There was a standard Chinese dialect during the Han Dynasty and Three Kingdoms. Yang Xiong's 1st-century Light-Carriage Messanger's Explanation of Other Countries' Local Expressions in Times Past distinguished the empire's 通語 ("common language") from the 方言 ("dialects") spoken by various regions within and around China. This standard was also known as 正音 ("correct pronunciation"), 雅言 ("elegant speech"), and later 天下通语 ("universal common language"). These strictly referred to the standard spoken language for the empire.
The prestige dialect during this time was 洛語 ("Luo"), the Chinese spoken around the Eastern Zhou and Eastern Han capital Luoyang. In English scholarship, it's usually discussed as Eastern Han Chinese or Old Chinese, although the latter can technically include other dialects going back as early as Sino-Tibetan. Still, when you see Baxter, Sagart, & al. reconstructing Old Chinese it's usually for the Chang'an (=Xi'an) and Luo dialects that developed into Middle Chinese.
The present-day Luoyang dialect (洛陽話) has different tones than Mandarin, which is based on the Beijing dialect which became standard during the Ming and Qing dynasties. It also still has the sound /v/ and some different vowels. Old Chinese was very different: its syllables were longer, with many consonant endings, and it probably lacked tones altogether. Nothing in China today is quite like it, but the southern parts of China were settled later and stayed poorer longer so they've preserved some things: 中國 in Mandarin is Zhōngguó but in Luo it was probably closer to Trungkwək or Tungkwug; you can still see traces of that in Cantonese Zung¹gwok³, Gan Zung¹guet⁶, Hakka Zung¹guêd⁵, Eastern Min Dṳ̆ngguók, Hokkien Tiong¹kok⁴, Shanghainese Tsonkoq. You see it in foreign loanwords, too, like Japanese Chūgoku, Korean Jungguk, and (almost perfectly preserved) Vietnamese Trungquốc. It also had a bunch of glottal stops, although they (and the final consonants) were starting to disappear by the Three Kingdoms period.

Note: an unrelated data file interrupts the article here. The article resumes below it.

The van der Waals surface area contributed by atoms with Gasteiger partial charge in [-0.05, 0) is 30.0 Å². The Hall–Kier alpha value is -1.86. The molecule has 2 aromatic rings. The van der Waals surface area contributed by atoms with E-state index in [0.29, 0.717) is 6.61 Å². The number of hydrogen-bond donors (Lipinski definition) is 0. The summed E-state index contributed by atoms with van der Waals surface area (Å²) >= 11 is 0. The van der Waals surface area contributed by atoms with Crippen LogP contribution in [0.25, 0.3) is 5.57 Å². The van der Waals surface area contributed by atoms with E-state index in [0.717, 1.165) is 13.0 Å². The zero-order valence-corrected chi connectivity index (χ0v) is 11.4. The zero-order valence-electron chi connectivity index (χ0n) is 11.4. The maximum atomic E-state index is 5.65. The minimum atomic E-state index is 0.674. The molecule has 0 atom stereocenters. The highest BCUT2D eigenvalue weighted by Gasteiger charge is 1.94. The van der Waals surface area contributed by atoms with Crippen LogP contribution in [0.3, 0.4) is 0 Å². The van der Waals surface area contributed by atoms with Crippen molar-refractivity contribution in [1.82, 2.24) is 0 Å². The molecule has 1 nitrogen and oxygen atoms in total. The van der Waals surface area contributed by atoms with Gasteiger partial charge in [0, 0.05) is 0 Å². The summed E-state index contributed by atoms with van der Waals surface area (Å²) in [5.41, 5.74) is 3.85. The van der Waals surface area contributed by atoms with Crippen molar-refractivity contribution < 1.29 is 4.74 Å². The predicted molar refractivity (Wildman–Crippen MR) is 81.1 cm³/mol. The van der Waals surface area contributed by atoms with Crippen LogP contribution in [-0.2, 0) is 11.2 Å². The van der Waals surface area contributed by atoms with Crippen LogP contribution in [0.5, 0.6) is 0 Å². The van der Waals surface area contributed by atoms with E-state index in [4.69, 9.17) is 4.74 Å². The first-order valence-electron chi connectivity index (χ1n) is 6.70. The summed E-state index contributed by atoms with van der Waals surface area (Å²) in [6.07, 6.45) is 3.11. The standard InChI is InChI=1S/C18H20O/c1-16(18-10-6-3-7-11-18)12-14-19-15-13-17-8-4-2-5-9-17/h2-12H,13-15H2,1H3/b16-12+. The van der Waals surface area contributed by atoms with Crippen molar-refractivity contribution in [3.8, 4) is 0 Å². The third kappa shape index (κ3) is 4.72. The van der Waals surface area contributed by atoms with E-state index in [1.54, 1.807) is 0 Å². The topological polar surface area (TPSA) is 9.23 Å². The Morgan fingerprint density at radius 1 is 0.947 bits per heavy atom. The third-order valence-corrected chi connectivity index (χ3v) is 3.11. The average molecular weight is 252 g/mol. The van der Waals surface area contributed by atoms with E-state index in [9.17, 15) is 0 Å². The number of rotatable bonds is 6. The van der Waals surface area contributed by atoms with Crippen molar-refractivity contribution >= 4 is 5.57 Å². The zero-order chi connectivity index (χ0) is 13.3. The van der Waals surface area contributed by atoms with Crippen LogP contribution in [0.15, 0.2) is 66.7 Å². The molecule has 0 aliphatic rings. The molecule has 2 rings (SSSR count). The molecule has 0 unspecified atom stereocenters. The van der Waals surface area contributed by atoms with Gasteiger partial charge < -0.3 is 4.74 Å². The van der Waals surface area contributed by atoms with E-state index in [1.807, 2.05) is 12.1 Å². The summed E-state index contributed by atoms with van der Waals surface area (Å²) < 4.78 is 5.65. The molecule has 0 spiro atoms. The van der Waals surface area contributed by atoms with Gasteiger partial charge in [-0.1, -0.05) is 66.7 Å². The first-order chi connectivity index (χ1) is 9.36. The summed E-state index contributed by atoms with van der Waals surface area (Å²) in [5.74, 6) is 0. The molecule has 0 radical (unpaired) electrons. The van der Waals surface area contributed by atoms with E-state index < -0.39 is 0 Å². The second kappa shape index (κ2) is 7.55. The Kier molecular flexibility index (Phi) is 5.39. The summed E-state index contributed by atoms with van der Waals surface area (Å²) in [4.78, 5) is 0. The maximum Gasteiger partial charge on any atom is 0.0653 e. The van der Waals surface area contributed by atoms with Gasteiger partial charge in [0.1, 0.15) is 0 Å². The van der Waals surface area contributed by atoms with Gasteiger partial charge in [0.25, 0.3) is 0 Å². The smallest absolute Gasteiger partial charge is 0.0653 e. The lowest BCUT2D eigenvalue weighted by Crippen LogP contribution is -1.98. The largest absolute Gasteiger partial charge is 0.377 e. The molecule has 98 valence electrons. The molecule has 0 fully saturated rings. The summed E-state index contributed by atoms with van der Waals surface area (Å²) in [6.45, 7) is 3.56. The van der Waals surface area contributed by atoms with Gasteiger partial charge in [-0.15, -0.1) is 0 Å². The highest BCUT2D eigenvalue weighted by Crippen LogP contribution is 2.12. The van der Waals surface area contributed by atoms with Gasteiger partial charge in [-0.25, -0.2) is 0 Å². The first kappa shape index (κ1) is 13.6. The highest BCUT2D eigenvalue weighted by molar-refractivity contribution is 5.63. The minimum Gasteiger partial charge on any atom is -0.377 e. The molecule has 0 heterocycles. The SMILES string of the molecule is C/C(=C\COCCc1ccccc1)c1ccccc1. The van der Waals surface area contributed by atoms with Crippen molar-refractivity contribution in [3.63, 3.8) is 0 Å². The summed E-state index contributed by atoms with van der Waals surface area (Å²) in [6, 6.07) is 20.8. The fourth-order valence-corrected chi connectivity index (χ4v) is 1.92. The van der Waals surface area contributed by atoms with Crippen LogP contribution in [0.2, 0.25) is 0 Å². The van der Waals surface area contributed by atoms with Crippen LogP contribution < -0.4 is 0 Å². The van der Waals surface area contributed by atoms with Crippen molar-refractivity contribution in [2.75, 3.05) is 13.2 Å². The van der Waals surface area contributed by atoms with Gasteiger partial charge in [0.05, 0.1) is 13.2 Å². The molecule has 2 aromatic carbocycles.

The written form of Old Chinese survived a lot longer so it gets a separate name: Ancient Chinese. Chinese students still have to learn it so they can appreciate almost anything written in the country until the early 20th century. It shows us that Old Chinese also used very different vocabulary and grammar from modern Chinese and (especially in writing) was very terse.
- The standard dialect of the Eastern Han dynasty was Luo, although it was called other names at the time.
- Neither Cao Cao nor Liu Bei grew up in the capital, so they'd use their local dialects informally with old friends. With people from other prefectures or in formal contexts, they would've used Luo.
- You can see the Baxter/Sagart and Zhengzhang reconstructions of Old Chinese pronunciations in most Chinese entries on Wiktionary. They're similar but not identical, because we can't be 100% sure what Old Chinese sounded like. Still, looking at phonetic character radicals, poetry, rhyming dictionaries, misspellings, Chinese dialects, foreign loanwords, &c., linguists can make some very educated guesses. It was something like Vietnamese or Cantonese without tones (not because it came from those areas but because those languages have preserved the older forms more, the same way Shakespearean English sounded more Scottish or Appalachian than like a present-day Londoner).
- The Luoyang dialect for this period would've been a little softer than those, with some or all of the hard final consonants disappearing.